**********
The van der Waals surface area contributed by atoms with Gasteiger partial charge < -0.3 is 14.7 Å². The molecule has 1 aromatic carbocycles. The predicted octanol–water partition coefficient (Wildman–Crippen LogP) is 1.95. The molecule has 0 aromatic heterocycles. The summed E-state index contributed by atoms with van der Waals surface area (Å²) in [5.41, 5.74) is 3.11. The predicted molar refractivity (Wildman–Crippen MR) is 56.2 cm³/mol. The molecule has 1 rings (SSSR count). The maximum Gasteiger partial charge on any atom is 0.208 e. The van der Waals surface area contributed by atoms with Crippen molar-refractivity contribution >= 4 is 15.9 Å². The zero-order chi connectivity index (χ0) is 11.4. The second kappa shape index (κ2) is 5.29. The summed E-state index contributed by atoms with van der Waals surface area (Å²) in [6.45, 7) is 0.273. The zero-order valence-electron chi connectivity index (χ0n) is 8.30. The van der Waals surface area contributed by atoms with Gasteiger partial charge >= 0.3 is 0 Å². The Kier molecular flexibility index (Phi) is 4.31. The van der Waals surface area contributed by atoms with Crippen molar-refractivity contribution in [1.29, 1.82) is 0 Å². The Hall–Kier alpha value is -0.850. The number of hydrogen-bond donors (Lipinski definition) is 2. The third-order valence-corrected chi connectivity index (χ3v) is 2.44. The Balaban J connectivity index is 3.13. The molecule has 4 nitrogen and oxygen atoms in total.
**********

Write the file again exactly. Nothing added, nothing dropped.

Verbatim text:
The van der Waals surface area contributed by atoms with Gasteiger partial charge < -0.3 is 14.7 Å². The molecule has 1 aromatic carbocycles. The predicted octanol–water partition coefficient (Wildman–Crippen LogP) is 1.95. The molecule has 0 aromatic heterocycles. The summed E-state index contributed by atoms with van der Waals surface area (Å²) in [5.41, 5.74) is 3.11. The predicted molar refractivity (Wildman–Crippen MR) is 56.2 cm³/mol. The molecule has 1 rings (SSSR count). The maximum Gasteiger partial charge on any atom is 0.208 e. The van der Waals surface area contributed by atoms with Crippen molar-refractivity contribution >= 4 is 15.9 Å². The zero-order chi connectivity index (χ0) is 11.4. The second kappa shape index (κ2) is 5.29. The summed E-state index contributed by atoms with van der Waals surface area (Å²) in [6.45, 7) is 0.273. The zero-order valence-electron chi connectivity index (χ0n) is 8.30. The van der Waals surface area contributed by atoms with Gasteiger partial charge >= 0.3 is 0 Å². The Kier molecular flexibility index (Phi) is 4.31. The van der Waals surface area contributed by atoms with Crippen molar-refractivity contribution in [1.29, 1.82) is 0 Å². The Hall–Kier alpha value is -0.850. The number of hydrogen-bond donors (Lipinski definition) is 2. The third-order valence-corrected chi connectivity index (χ3v) is 2.44. The Balaban J connectivity index is 3.13. The molecule has 4 nitrogen and oxygen atoms in total.